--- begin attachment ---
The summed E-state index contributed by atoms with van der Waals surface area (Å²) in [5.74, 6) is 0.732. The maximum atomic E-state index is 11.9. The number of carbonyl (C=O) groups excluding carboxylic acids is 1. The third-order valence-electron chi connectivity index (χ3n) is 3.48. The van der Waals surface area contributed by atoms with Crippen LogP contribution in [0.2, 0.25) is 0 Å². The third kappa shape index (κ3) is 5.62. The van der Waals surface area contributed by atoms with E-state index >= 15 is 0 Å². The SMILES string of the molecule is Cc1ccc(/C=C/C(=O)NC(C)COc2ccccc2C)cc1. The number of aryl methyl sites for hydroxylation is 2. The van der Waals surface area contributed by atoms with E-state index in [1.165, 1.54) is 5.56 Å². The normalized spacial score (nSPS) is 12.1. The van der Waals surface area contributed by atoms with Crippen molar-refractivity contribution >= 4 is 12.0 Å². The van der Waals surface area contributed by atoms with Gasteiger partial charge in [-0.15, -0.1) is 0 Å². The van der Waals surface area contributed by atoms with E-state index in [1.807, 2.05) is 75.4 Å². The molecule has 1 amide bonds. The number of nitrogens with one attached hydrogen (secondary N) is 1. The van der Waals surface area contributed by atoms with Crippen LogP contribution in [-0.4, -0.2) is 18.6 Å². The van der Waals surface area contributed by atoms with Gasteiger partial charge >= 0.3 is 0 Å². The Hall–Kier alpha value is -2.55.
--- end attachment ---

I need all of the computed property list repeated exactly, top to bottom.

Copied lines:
The summed E-state index contributed by atoms with van der Waals surface area (Å²) in [5.74, 6) is 0.732. The maximum atomic E-state index is 11.9. The number of carbonyl (C=O) groups excluding carboxylic acids is 1. The third-order valence-electron chi connectivity index (χ3n) is 3.48. The van der Waals surface area contributed by atoms with Crippen LogP contribution in [0.2, 0.25) is 0 Å². The third kappa shape index (κ3) is 5.62. The van der Waals surface area contributed by atoms with E-state index >= 15 is 0 Å². The SMILES string of the molecule is Cc1ccc(/C=C/C(=O)NC(C)COc2ccccc2C)cc1. The number of aryl methyl sites for hydroxylation is 2. The van der Waals surface area contributed by atoms with E-state index in [1.165, 1.54) is 5.56 Å². The normalized spacial score (nSPS) is 12.1. The van der Waals surface area contributed by atoms with Crippen molar-refractivity contribution >= 4 is 12.0 Å². The van der Waals surface area contributed by atoms with Gasteiger partial charge in [-0.15, -0.1) is 0 Å². The van der Waals surface area contributed by atoms with E-state index in [1.807, 2.05) is 75.4 Å². The molecule has 1 amide bonds. The number of nitrogens with one attached hydrogen (secondary N) is 1. The van der Waals surface area contributed by atoms with Crippen LogP contribution in [-0.4, -0.2) is 18.6 Å². The van der Waals surface area contributed by atoms with Gasteiger partial charge >= 0.3 is 0 Å². The Hall–Kier alpha value is -2.55.